ESPN Brasil features this week an interview with Newcastle United striker Joelinton, who’s now having his second year in the Premier League.
Even though the Brazilian only has one goal in the competition this season, he’s now part of a promising attacking duo with Callum Wilson, and spoke about it with reporter João Castello Branco.
“He’s a striker who improves my game a lot, because he’s a reference striker”, Joelinton told ESPN Brasil.
“They always put me as a reference striker for being tall, strong, but I like to play a little free, to get out, move and have the space to receive the ball. And he does it well, he defends well with two defenders, he holds the ball well, so I think it helps a lot in my game.”
With only seven goals in 58 games, the numbers may make it look like Joelinton hasn’t been good enough for Newcastle. However, the player finds some similarities with Roberto Firmino, who’s also arrived from Hoffenheim and despite being a good striker, isn’t a regular scorer.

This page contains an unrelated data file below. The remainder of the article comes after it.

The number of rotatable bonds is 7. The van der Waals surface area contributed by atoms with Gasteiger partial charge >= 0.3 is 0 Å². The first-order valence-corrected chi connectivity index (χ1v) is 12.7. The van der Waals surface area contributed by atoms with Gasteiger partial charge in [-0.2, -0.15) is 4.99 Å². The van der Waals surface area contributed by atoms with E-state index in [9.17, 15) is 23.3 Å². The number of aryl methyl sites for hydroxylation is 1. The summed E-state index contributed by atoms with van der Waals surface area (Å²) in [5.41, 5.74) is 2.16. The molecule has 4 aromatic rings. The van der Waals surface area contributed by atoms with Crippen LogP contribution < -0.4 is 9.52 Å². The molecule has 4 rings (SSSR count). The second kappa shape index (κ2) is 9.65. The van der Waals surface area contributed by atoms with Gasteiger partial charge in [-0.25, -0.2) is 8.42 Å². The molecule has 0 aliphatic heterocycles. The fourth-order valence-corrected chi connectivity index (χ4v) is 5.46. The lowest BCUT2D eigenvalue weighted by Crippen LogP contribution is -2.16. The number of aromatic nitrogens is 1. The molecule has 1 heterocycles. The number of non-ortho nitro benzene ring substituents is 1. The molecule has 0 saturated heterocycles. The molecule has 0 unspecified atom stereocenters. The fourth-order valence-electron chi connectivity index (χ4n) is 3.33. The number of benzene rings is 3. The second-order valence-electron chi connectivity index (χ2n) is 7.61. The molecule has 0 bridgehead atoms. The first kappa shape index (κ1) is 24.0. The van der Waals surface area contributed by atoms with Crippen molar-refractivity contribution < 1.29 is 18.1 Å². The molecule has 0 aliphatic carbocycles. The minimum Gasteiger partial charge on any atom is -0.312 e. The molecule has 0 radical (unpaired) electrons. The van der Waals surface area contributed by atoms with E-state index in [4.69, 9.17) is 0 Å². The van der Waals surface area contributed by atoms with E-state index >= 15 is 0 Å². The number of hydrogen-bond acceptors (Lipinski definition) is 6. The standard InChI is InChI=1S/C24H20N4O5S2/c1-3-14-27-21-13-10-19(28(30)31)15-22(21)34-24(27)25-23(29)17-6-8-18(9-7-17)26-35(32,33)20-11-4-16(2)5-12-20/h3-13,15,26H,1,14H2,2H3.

“I think that, from the striker, we demand a lot of goals. That’s what the fans want, but when you understand a little of the game, you see that the attacker has a defending function, to start the pressure ahead to help the team, to hold the two defenders, to make room for someone who comes from behind, do one-two, hold the ball.”
“There’s a lot that a striker can do without scoring a goal and be very important to the team. I think I did that a lot at Hoffenheim, Firmino also when he played there, and at Liverpool he continued his game. I think you can do both. Certainly the goal must come to crown a good match, but if you play a good game, help your team, assist, it’s also very important.”
Quizzed about the best defender he’s faced in the league, Joelinton goes for the same answers as most players, and picked Liverpool’s Virgil van Dijk.
“Van Dijk. There are many others, the difference here for me at the beginning in relation to Germany is that the players, the defenders are very strong, you have to be well prepared, but I think Van Dijk was the most difficult to face. He’s strong, fast, technically good, smart.”
Now despite being in England for over an year, Joelinton still hasn’t had anyone pronounce his name correctly, as he’s often referred to as Joe Linton, or just Joe.
“Since I arrived in Europe, people have tried to say my name, but until today they never speak correctly. They call me all kinds, but the right pronunciation hasn’t succeeded yet .”